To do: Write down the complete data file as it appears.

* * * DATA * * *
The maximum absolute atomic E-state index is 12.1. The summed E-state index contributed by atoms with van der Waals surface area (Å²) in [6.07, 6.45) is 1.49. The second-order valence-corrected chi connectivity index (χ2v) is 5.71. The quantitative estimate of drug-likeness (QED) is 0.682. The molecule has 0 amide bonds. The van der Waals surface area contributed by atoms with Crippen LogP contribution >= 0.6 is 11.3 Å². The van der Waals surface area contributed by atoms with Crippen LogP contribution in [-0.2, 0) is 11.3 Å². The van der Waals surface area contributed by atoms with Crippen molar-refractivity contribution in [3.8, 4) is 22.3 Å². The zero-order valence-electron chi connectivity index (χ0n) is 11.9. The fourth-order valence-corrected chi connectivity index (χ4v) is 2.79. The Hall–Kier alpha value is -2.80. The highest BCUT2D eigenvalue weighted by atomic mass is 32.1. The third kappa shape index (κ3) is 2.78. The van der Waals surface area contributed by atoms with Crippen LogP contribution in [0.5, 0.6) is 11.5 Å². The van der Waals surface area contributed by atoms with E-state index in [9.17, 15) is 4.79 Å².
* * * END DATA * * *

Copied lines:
The maximum absolute atomic E-state index is 12.1. The summed E-state index contributed by atoms with van der Waals surface area (Å²) in [6.07, 6.45) is 1.49. The second-order valence-corrected chi connectivity index (χ2v) is 5.71. The quantitative estimate of drug-likeness (QED) is 0.682. The molecule has 0 amide bonds. The van der Waals surface area contributed by atoms with Crippen LogP contribution >= 0.6 is 11.3 Å². The van der Waals surface area contributed by atoms with Crippen LogP contribution in [-0.2, 0) is 11.3 Å². The van der Waals surface area contributed by atoms with Crippen molar-refractivity contribution in [3.8, 4) is 22.3 Å². The zero-order valence-electron chi connectivity index (χ0n) is 11.9. The fourth-order valence-corrected chi connectivity index (χ4v) is 2.79. The Hall–Kier alpha value is -2.80. The highest BCUT2D eigenvalue weighted by atomic mass is 32.1. The third kappa shape index (κ3) is 2.78. The van der Waals surface area contributed by atoms with Crippen LogP contribution in [0.5, 0.6) is 11.5 Å². The van der Waals surface area contributed by atoms with E-state index in [9.17, 15) is 4.79 Å².